The University of Toledo is coordinating emergency financial assistance programs for current students experiencing financial hardship as a result of the COVID-19 pandemic through existing financial aid processes.
“We know many of our students are struggling due to the economic impact of COVID-19 and want to get this financial relief to them as quickly as possible,” said Gina Roberts, assistant vice president of enrollment management. “We’ve compiled emergency funds available for students and have streamlined the application process to expedite the distribution in an effort to assist as many students as possible.”
UToledo is expected to receive $13.5 million in funds from the federal Coronavirus Aid, Relief and Economic Security (CARES) Act to help mitigate financial impacts from the COVID-19 pandemic. Of this total, $6.7 million will be used to immediately assist current students experiencing financial hardships caused by the pandemic. The funding can be used for immediate needs, such as food, housing, course materials, technology, healthcare and childcare.
Students enrolled for spring 2020 who received a federal Pell Grant will receive a one-time grant of $500, and no application is required. About one-third of the federal relief dollars will be used to prioritize aid to these students.
All current students need to use the existing Rocket Aid application to request CARES funds. To be eligible to receive CARES funding, a student needs to be eligible to receive federal aid by having a valid Free Application for Federal Student Aid (FAFSA) or equivalent documentation on file. The Office of Student Financial Aid will determine eligibility based on guidelines from the U.S. Department of Education.
CARES funding applications will be processed as quickly as possible to get this emergency aid to students as soon as possible. UToledo’s goal is to process the first awards by the end of the week.
The new federal relief dollars available are in addition to the more than $1 million in emergency aid that has already been awarded to UToledo students.
In recent weeks, individuals and organizations on campus and in the community have made generous donations to help students who need financial assistance amidst the COVID-19 pandemic.
The COVID-19 Student Emergency Support Crowdfunding Campaign surpassed its goal two months ahead of schedule, raising more than $93,000 thanks to the generosity of more than 590 donors.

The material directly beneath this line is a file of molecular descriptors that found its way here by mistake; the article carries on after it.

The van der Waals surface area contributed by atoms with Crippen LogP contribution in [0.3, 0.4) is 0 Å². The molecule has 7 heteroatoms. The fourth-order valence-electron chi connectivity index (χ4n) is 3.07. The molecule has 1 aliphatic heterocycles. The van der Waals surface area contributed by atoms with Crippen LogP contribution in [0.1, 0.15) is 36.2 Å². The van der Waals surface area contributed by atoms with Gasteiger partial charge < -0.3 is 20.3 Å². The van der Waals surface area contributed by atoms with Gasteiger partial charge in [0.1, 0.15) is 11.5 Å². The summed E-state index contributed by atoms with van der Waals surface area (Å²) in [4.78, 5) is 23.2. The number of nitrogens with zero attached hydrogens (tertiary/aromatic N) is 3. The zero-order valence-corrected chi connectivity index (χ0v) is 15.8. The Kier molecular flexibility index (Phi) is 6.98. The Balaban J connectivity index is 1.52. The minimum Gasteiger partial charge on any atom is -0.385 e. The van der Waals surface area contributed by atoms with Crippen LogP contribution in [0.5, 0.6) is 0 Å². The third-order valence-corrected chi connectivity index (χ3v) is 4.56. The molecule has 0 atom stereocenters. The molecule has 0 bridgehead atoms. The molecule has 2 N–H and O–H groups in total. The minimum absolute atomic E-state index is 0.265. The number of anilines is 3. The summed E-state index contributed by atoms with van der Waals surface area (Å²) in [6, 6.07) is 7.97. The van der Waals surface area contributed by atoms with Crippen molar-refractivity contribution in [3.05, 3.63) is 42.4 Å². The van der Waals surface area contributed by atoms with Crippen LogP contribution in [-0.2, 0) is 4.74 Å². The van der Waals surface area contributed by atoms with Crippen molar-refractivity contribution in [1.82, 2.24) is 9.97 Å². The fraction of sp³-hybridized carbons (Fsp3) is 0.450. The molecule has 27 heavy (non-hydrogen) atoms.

Student leaders also donated $187,000 of their unused funds that had been planned for spring events and activities.
And Team Sports, a local sportswear company and longtime supporter of Rocket athletics, has raised more than $7,000 through the sale of face masks that feature the Toledo Rocket logo and “Toledo Rocket Strong” T-shirts.
Those donations support the Rocket to Rocket Fund that provides relief of up to $500 for students who need help paying for housing, utilities, car repairs, medical bills, food and toiletries.
In addition, the Catharine S. Eberly Center for Women has set aside $20,000 from its Center for Women Progress Fund to provide grants of up to $1,000 for students, prioritizing those who are caring for children or experiencing intimate partner violence.
And the Office of Student Financial Aid also makes available $1.4 million in emergency aid available for students each year from donor supported funding accounts.
Each student who submits a Rocket Aid application will be evaluated individually to identify funding sources available to help them with expenses and keep focused on their studies.
“Once a student submits the Rocket Aid application, our team will review their situation and identify the best options for emergency aid, access to federal student or parent loans, financial planning assistance or referrals to community resources,” Roberts said.
The Financial Emergency Intervention Program and Rocket Aid application process was formalized earlier this academic year to help organize the financial assistance options available to students.
It is even more important now to follow this process, Roberts said, because there are a number of financial resources available to assist students facing financial hardships because of the current pandemic.
“By having all of these assistance programs coordinated, we can get students aid more quickly and make our dollars stretch farther to help more students,” Roberts said.